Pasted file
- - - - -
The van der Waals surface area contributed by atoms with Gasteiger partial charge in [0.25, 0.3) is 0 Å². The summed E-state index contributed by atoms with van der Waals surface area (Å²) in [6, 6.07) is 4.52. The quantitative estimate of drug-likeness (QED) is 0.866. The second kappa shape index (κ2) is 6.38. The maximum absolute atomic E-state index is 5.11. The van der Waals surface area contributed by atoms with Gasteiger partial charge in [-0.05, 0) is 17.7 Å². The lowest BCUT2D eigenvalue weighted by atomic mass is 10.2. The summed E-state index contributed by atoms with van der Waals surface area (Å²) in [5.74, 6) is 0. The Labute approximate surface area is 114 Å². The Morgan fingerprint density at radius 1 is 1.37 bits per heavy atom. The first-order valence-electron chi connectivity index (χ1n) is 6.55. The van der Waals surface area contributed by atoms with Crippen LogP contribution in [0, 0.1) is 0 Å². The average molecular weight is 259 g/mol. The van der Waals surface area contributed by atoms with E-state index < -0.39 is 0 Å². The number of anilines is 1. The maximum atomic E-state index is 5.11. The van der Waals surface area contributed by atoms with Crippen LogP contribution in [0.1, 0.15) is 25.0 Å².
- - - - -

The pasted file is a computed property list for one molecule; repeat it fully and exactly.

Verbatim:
The van der Waals surface area contributed by atoms with Gasteiger partial charge in [0.25, 0.3) is 0 Å². The summed E-state index contributed by atoms with van der Waals surface area (Å²) in [6, 6.07) is 4.52. The quantitative estimate of drug-likeness (QED) is 0.866. The second kappa shape index (κ2) is 6.38. The maximum absolute atomic E-state index is 5.11. The van der Waals surface area contributed by atoms with Gasteiger partial charge in [-0.05, 0) is 17.7 Å². The lowest BCUT2D eigenvalue weighted by atomic mass is 10.2. The summed E-state index contributed by atoms with van der Waals surface area (Å²) in [5.74, 6) is 0. The Labute approximate surface area is 114 Å². The Morgan fingerprint density at radius 1 is 1.37 bits per heavy atom. The first-order valence-electron chi connectivity index (χ1n) is 6.55. The van der Waals surface area contributed by atoms with Crippen LogP contribution in [0, 0.1) is 0 Å². The average molecular weight is 259 g/mol. The van der Waals surface area contributed by atoms with E-state index < -0.39 is 0 Å². The number of anilines is 1. The maximum atomic E-state index is 5.11. The van der Waals surface area contributed by atoms with Crippen LogP contribution in [0.1, 0.15) is 25.0 Å².